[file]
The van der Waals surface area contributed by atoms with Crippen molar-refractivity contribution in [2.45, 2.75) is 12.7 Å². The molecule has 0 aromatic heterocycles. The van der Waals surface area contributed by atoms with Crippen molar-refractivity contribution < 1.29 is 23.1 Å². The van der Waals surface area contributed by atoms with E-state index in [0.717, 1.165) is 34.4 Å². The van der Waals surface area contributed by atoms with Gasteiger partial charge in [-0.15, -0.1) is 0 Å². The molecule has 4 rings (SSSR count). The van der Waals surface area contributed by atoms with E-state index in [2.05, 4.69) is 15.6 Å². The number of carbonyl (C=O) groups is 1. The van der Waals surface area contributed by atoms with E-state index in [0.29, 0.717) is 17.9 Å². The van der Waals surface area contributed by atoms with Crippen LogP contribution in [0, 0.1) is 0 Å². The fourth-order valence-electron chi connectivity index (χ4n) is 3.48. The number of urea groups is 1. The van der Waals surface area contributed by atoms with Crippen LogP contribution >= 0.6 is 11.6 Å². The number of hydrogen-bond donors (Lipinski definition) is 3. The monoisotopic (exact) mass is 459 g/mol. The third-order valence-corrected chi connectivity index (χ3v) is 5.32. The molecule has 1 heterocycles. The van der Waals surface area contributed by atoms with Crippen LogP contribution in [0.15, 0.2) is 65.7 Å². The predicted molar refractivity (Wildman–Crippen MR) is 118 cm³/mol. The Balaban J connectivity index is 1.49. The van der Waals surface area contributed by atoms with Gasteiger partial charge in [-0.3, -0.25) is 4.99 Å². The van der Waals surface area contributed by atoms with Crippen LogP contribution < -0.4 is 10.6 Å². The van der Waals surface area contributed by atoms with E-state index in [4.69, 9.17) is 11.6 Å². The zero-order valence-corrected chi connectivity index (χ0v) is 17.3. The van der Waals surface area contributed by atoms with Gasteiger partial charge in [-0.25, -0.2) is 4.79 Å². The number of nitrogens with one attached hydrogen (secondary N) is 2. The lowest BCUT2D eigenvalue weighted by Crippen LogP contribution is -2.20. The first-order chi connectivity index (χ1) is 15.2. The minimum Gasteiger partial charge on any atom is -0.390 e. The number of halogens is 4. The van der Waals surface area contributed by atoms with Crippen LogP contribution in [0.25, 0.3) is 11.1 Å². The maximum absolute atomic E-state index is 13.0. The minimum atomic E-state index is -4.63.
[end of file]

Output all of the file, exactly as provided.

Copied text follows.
The van der Waals surface area contributed by atoms with Crippen molar-refractivity contribution in [2.45, 2.75) is 12.7 Å². The molecule has 0 aromatic heterocycles. The van der Waals surface area contributed by atoms with Crippen molar-refractivity contribution < 1.29 is 23.1 Å². The van der Waals surface area contributed by atoms with E-state index in [0.717, 1.165) is 34.4 Å². The van der Waals surface area contributed by atoms with Gasteiger partial charge in [-0.15, -0.1) is 0 Å². The molecule has 4 rings (SSSR count). The van der Waals surface area contributed by atoms with E-state index in [2.05, 4.69) is 15.6 Å². The number of carbonyl (C=O) groups is 1. The van der Waals surface area contributed by atoms with E-state index in [0.29, 0.717) is 17.9 Å². The van der Waals surface area contributed by atoms with Crippen LogP contribution in [0, 0.1) is 0 Å². The fourth-order valence-electron chi connectivity index (χ4n) is 3.48. The number of urea groups is 1. The van der Waals surface area contributed by atoms with Crippen LogP contribution >= 0.6 is 11.6 Å². The number of hydrogen-bond donors (Lipinski definition) is 3. The monoisotopic (exact) mass is 459 g/mol. The third-order valence-corrected chi connectivity index (χ3v) is 5.32. The molecule has 1 heterocycles. The van der Waals surface area contributed by atoms with Crippen LogP contribution in [0.15, 0.2) is 65.7 Å². The predicted molar refractivity (Wildman–Crippen MR) is 118 cm³/mol. The Balaban J connectivity index is 1.49. The van der Waals surface area contributed by atoms with Gasteiger partial charge in [-0.3, -0.25) is 4.99 Å². The van der Waals surface area contributed by atoms with Crippen LogP contribution < -0.4 is 10.6 Å². The van der Waals surface area contributed by atoms with E-state index in [4.69, 9.17) is 11.6 Å². The zero-order valence-corrected chi connectivity index (χ0v) is 17.3. The van der Waals surface area contributed by atoms with Gasteiger partial charge in [-0.25, -0.2) is 4.79 Å². The number of nitrogens with one attached hydrogen (secondary N) is 2. The lowest BCUT2D eigenvalue weighted by Crippen LogP contribution is -2.20. The first-order chi connectivity index (χ1) is 15.2. The minimum Gasteiger partial charge on any atom is -0.390 e. The number of halogens is 4. The van der Waals surface area contributed by atoms with Crippen LogP contribution in [0.25, 0.3) is 11.1 Å². The maximum absolute atomic E-state index is 13.0. The minimum atomic E-state index is -4.63.